Replies
    1. Great perspective, Amy, thanks! I do feel strongly that the will to live is greater than a person's years, so if the body wants to survive, it will do everything it can to try.

      I really enjoy Stephen King's works. I've read a few recently that I've liked but weren't my favorites, but this is one that just stuck with me. I hope you read and enjoy this as well!

      Delete
  6. I need to read this one for the project! Screw the fact that I wanted to read stuff in chronological order. I'm missing out on too much good stuff by doing it that way!

    ReplyDelete
    Replies
    1. Kathleen, too funny! I gotta tell you, I think it's awesome that you're trying to read it in order! I don't have the discipline for that and I know you're going to experience the evolution of his writing and you'll just "get" all of his inside jokes that always seem to pass me by since I'm reading out of order.

      Delete
  7. This one sounds like a King novel I would thoroughly enjoy. As I've only recently joined the King challenge I need to stretch my scope and read more of his books! Think I'll check this one out from the library ~ thank you for the recommendation! I'll let you know what I think!

    ReplyDelete
    Replies
    1. This is a quick read compared to his chunkster and it really captured my attention. I hope you enjoy it, Stacy!

      Delete
  8. I read this when I was much younger and really liked it. I think it's probably the only Stephen King novel other than The Green Mile that I ever reread. The two biggest things about it that have stuck with me is Tom Gordon pointing at the sky (and watching a baseball game with my dad in hope of seeing him do it) and, should I ever get lost in the woods, to leave my trash around to help people find me. Very different than most of what I've read by King (though it's been a while since I read anything) but so good.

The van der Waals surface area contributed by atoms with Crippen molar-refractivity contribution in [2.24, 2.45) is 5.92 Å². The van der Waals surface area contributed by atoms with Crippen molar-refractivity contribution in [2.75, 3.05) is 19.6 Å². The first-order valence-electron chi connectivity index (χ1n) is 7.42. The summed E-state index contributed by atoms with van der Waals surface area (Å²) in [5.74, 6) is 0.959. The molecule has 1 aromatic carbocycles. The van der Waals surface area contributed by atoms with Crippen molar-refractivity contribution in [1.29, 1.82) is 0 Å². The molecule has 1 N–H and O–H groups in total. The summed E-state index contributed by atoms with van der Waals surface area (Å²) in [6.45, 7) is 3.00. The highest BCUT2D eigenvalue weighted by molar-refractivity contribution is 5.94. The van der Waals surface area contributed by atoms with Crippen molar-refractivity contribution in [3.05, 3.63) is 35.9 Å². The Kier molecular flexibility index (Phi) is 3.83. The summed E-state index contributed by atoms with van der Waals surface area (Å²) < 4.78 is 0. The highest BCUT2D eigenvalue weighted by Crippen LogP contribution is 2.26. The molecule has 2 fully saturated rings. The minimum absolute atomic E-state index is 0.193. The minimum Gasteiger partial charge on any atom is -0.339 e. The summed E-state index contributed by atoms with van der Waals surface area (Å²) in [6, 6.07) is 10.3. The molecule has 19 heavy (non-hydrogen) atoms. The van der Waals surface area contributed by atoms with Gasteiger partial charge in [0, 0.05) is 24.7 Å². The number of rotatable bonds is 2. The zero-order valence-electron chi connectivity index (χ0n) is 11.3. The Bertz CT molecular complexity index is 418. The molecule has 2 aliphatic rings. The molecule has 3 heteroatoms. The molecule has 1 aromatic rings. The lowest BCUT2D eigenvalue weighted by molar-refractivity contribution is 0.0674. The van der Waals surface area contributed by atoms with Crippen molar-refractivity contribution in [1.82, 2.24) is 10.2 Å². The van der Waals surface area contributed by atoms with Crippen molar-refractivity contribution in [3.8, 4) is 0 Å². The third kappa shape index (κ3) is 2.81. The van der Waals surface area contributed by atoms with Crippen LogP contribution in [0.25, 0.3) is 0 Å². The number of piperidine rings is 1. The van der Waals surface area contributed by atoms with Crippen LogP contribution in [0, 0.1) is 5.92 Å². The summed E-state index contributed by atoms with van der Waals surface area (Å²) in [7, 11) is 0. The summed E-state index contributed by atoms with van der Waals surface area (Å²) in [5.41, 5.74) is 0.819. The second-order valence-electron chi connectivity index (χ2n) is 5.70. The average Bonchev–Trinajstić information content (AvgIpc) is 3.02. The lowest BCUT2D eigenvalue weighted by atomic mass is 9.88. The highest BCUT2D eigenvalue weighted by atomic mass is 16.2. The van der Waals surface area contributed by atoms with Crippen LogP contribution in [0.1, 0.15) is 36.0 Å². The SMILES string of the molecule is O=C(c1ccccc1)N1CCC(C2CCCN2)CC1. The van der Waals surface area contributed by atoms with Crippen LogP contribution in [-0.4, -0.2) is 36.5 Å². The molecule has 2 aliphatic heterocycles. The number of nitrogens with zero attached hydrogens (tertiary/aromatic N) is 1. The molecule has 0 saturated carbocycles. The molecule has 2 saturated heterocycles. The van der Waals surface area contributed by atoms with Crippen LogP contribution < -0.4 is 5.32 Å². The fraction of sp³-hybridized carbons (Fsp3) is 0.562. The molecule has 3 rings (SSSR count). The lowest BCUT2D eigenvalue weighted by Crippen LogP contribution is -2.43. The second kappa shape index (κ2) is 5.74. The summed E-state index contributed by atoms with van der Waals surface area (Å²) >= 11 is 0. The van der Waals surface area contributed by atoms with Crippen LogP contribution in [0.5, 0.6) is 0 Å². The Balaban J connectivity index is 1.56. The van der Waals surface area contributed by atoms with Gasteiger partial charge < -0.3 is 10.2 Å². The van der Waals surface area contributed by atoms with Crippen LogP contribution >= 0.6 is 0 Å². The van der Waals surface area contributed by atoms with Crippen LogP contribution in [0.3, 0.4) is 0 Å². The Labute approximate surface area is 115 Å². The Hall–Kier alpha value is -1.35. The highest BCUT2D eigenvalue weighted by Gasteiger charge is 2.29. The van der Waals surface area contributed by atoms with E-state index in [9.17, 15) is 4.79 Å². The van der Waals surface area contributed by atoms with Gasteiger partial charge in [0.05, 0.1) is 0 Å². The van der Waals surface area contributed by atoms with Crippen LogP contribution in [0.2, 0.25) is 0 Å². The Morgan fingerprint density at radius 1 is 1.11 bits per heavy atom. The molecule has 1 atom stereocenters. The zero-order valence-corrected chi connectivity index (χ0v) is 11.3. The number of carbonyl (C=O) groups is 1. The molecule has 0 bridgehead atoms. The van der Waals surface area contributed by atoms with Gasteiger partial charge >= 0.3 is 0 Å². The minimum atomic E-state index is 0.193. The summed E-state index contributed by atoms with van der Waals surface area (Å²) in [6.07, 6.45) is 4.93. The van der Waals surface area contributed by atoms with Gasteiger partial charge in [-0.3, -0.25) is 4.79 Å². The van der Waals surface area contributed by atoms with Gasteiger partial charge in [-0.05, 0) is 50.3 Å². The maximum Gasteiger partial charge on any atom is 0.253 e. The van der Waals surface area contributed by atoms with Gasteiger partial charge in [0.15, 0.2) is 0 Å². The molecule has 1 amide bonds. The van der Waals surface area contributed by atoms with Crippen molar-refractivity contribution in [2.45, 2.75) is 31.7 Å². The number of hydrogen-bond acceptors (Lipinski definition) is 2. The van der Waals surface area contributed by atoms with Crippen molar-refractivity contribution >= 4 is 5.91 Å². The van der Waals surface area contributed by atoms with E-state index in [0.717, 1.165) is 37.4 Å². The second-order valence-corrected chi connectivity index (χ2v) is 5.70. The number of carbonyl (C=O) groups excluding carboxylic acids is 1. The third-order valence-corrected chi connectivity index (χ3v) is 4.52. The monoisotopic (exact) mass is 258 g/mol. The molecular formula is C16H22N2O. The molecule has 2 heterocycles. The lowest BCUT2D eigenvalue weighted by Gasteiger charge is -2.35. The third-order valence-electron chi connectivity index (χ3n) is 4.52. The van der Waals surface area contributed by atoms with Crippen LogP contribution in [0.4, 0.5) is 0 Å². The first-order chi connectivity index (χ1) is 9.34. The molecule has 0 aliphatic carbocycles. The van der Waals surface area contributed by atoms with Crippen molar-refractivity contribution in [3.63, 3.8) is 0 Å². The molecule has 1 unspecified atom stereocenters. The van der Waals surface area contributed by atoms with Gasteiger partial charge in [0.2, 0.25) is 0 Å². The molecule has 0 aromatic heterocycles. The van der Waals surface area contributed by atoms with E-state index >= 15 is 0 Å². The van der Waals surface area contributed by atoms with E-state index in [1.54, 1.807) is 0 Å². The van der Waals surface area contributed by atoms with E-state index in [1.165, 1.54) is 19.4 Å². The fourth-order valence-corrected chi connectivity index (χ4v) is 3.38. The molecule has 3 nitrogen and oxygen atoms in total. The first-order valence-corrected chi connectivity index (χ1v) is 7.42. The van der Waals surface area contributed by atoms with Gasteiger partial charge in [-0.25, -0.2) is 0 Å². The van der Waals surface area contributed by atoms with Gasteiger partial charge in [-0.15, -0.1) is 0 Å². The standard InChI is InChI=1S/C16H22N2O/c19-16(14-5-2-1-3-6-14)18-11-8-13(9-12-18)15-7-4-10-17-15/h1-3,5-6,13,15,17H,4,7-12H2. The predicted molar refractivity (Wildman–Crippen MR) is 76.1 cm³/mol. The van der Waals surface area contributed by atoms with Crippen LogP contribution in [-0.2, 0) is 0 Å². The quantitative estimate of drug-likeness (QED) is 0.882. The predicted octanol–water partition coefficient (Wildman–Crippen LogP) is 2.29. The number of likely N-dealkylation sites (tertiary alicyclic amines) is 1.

ReplyDelete
  9. I adore this book. I started reading King when I was in Junior High (almost 30 years ago), I always loved the SCARY ones, I enjoyed the ones that aren't so crazy scary, like Dead Zone. As I gotten older I still love the scare but these are the ones I love best I think. I have read The Girl Who Loved Tom Gordon many times. I almost need to read it in one sitting, especially the first time, because I didn't want to leave her in the woods, I needed to see her through safely, as unharmed as possible. As a New Englander, a Red Sox fan and a mother and former 9 year old it speaks volumes to me. I can attest to it's accuracy,yet he paints the woods,the mystic and feel of the Sox and their Nation and Trisha so well you don't need to be from there, know baseball or be a parent or a little girl to hear. The human spirit sings in this little book.

    ReplyDelete

Related Posts Plugin for WordPress, Blogger...